• 9. • Critical and reflective thinking • Interdisciplinary/integrated studies • Multidisciplinary learning • Community development among students • Curricula, residential, developmental, honors, graduate, first year, major, or co-curricular learning communities • Team work • Curricula connections • Cognitive development Strand VI: Education Technology • Successful on-line and distant learning programs • New ideas and approaches that link technology to learning • Ways to assess technology based learning • Ethical and social implications of education technology • Integrating educational theories into eLearning • Blogs and Podcasting • ROI for on-line and distant learning programs • Technology innovations in the classroom • Instructional resources, approaches, and student outcomes • Technological, pedagogical, library, and administrative policies and support issues • Programs to increase an understanding of technology in the teaching/learning process • Quality assurance, student retention, efficiency, and effectiveness of technology use your Campus Strand VII: Civic Engagement and Social Justice • Pedagogical strategies, curricula design, and conceptual frameworks for social justice • Advocates and civil liberties • Service learning • Foundations, frameworks, and curricula designs • Experiential education
  • 10. • Community service • Community action research • Capacity building (human, infrastructure, etc.) • Community needs • Environmental justice • Minority health disparities Strand VIII: Special Topics • Effective faculty professional development programs • Effective leadership programs • Knowledge management • Entrepreneurial leadership • Promoting teaching and scholarships • Faculty as change agents • Avoiding faculty-burnout • Post-tenure review programs • Innovative mentoring models that involve mid-career faculty • Writing for publication in referred journals • Innovative programs to attract and retain students • Innovative programs to attract and retain faculty • Grant and contract writing • Research Strand IX: Diversity and Globalization • Inclusion • Gender • Racism, sexism, heterosexism, anti-Semitism, ableism, classism • Multicultural education • Religious differences • Study abroad programs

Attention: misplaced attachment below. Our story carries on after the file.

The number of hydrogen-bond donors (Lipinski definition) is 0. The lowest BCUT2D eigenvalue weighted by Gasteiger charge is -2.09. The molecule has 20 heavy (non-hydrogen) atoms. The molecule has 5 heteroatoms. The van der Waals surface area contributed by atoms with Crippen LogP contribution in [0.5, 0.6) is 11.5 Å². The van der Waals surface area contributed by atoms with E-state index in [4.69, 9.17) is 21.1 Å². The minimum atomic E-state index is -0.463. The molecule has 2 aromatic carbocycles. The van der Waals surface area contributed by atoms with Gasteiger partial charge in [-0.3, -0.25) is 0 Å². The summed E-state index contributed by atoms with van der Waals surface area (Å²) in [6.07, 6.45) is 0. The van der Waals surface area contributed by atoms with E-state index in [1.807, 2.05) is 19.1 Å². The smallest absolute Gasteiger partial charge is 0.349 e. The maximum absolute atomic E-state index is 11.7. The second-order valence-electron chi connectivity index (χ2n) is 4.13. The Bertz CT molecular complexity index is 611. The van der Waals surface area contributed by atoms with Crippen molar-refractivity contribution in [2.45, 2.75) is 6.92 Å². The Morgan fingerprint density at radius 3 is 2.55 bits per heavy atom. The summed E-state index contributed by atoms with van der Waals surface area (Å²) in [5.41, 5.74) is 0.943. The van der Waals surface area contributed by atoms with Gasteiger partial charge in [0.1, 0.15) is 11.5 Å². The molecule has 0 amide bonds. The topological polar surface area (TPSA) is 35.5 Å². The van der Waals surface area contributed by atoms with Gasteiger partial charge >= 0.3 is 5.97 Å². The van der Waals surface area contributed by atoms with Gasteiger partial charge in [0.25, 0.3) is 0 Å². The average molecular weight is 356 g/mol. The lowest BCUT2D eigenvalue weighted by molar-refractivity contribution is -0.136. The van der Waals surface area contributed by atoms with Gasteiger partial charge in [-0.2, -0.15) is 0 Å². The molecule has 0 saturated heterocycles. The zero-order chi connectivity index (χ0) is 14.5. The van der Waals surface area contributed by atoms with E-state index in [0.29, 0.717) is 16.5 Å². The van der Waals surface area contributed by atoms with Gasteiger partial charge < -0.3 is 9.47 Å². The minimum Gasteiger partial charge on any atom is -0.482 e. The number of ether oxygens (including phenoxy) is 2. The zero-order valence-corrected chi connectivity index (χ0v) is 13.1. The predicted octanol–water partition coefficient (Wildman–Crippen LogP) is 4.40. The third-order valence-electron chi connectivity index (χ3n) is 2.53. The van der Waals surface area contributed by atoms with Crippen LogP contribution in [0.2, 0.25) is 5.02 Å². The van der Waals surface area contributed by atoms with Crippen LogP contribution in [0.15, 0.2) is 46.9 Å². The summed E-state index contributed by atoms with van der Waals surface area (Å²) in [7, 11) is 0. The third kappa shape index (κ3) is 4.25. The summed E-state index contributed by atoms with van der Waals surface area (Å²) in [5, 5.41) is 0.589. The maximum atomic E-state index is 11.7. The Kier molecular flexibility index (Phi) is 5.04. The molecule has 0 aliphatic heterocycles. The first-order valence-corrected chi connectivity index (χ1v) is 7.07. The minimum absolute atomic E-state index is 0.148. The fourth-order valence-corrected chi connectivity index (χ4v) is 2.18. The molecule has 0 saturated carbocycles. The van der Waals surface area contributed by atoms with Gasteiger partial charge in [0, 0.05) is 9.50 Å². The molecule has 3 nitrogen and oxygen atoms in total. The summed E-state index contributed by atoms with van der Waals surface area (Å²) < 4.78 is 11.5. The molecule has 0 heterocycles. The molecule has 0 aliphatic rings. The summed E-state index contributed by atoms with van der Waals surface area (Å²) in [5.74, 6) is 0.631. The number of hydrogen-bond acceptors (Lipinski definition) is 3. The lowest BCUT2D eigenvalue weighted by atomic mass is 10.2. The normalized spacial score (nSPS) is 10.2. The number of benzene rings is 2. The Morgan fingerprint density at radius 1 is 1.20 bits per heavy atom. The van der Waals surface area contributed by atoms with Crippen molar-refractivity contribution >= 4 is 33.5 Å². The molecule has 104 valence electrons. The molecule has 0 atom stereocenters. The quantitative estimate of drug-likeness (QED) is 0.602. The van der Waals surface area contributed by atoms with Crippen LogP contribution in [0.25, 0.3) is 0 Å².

• 11. • International programs • Generations in the workplace • Engagement and trust • Cultural diversity at the workplace For additional information, contact: HBCU Faculty Development Network Phyllis Worthy Dawkins, President Dillard University 2601 Gentilly Boulevard New Orleans, Louisiana 70122 Office: (504) 816-4368 ♦ Fax: (504) 816-4144 ♦ Internet: network@hbcufdn.org "A Network of Faculty from Historically Black Colleges and Universities"